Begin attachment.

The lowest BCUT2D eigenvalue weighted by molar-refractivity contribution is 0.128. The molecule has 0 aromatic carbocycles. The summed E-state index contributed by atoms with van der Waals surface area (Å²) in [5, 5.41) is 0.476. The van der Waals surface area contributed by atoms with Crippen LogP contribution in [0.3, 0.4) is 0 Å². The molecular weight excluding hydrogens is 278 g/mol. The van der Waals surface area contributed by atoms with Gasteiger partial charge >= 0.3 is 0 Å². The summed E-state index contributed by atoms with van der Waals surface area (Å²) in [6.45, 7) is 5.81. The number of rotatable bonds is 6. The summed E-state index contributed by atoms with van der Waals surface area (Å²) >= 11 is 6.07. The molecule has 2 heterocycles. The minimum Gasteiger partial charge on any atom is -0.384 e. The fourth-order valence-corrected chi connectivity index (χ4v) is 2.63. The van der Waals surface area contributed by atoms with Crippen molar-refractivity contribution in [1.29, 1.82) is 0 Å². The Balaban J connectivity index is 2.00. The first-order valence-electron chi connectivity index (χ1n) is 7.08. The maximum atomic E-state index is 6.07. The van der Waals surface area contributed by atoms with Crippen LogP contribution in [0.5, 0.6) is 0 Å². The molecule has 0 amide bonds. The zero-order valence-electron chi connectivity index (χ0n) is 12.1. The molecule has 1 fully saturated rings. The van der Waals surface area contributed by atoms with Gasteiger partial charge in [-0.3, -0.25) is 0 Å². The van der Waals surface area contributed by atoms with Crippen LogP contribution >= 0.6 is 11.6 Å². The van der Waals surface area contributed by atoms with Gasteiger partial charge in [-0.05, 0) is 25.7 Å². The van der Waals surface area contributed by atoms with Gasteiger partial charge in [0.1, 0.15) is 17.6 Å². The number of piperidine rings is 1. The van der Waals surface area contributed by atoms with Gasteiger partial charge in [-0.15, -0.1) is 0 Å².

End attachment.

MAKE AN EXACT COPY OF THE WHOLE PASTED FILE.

The lowest BCUT2D eigenvalue weighted by molar-refractivity contribution is 0.128. The molecule has 0 aromatic carbocycles. The summed E-state index contributed by atoms with van der Waals surface area (Å²) in [5, 5.41) is 0.476. The van der Waals surface area contributed by atoms with Crippen LogP contribution in [0.3, 0.4) is 0 Å². The molecular weight excluding hydrogens is 278 g/mol. The van der Waals surface area contributed by atoms with Gasteiger partial charge >= 0.3 is 0 Å². The summed E-state index contributed by atoms with van der Waals surface area (Å²) in [6.45, 7) is 5.81. The number of rotatable bonds is 6. The summed E-state index contributed by atoms with van der Waals surface area (Å²) >= 11 is 6.07. The molecule has 2 heterocycles. The minimum Gasteiger partial charge on any atom is -0.384 e. The fourth-order valence-corrected chi connectivity index (χ4v) is 2.63. The van der Waals surface area contributed by atoms with Crippen molar-refractivity contribution in [1.29, 1.82) is 0 Å². The Balaban J connectivity index is 2.00. The first-order valence-electron chi connectivity index (χ1n) is 7.08. The maximum atomic E-state index is 6.07. The van der Waals surface area contributed by atoms with Crippen LogP contribution in [0.5, 0.6) is 0 Å². The molecule has 0 amide bonds. The zero-order valence-electron chi connectivity index (χ0n) is 12.1. The molecule has 1 fully saturated rings. The van der Waals surface area contributed by atoms with Gasteiger partial charge in [-0.3, -0.25) is 0 Å². The van der Waals surface area contributed by atoms with Crippen LogP contribution >= 0.6 is 11.6 Å². The van der Waals surface area contributed by atoms with Gasteiger partial charge in [-0.05, 0) is 25.7 Å². The van der Waals surface area contributed by atoms with Gasteiger partial charge in [0.1, 0.15) is 17.6 Å². The number of piperidine rings is 1. The van der Waals surface area contributed by atoms with Gasteiger partial charge in [-0.15, -0.1) is 0 Å².